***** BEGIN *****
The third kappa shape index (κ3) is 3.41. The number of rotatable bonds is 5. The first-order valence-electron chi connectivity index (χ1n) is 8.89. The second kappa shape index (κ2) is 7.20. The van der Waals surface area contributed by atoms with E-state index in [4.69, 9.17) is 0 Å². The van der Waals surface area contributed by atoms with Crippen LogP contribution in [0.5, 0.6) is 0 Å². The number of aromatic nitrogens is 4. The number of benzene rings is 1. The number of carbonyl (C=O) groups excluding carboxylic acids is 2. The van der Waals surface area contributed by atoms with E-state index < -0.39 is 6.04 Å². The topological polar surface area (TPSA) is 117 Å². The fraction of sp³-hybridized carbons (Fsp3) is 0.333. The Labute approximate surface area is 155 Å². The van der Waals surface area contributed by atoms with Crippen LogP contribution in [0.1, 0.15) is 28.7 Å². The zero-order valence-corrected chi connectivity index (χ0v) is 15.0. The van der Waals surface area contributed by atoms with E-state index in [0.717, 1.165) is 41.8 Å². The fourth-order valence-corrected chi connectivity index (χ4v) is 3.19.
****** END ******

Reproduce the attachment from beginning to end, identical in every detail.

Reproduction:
The third kappa shape index (κ3) is 3.41. The number of rotatable bonds is 5. The first-order valence-electron chi connectivity index (χ1n) is 8.89. The second kappa shape index (κ2) is 7.20. The van der Waals surface area contributed by atoms with E-state index in [4.69, 9.17) is 0 Å². The van der Waals surface area contributed by atoms with Crippen LogP contribution in [0.5, 0.6) is 0 Å². The number of aromatic nitrogens is 4. The number of benzene rings is 1. The number of carbonyl (C=O) groups excluding carboxylic acids is 2. The van der Waals surface area contributed by atoms with E-state index < -0.39 is 6.04 Å². The topological polar surface area (TPSA) is 117 Å². The fraction of sp³-hybridized carbons (Fsp3) is 0.333. The Labute approximate surface area is 155 Å². The van der Waals surface area contributed by atoms with Crippen LogP contribution in [0.1, 0.15) is 28.7 Å². The zero-order valence-corrected chi connectivity index (χ0v) is 15.0. The van der Waals surface area contributed by atoms with E-state index in [0.717, 1.165) is 41.8 Å². The fourth-order valence-corrected chi connectivity index (χ4v) is 3.19.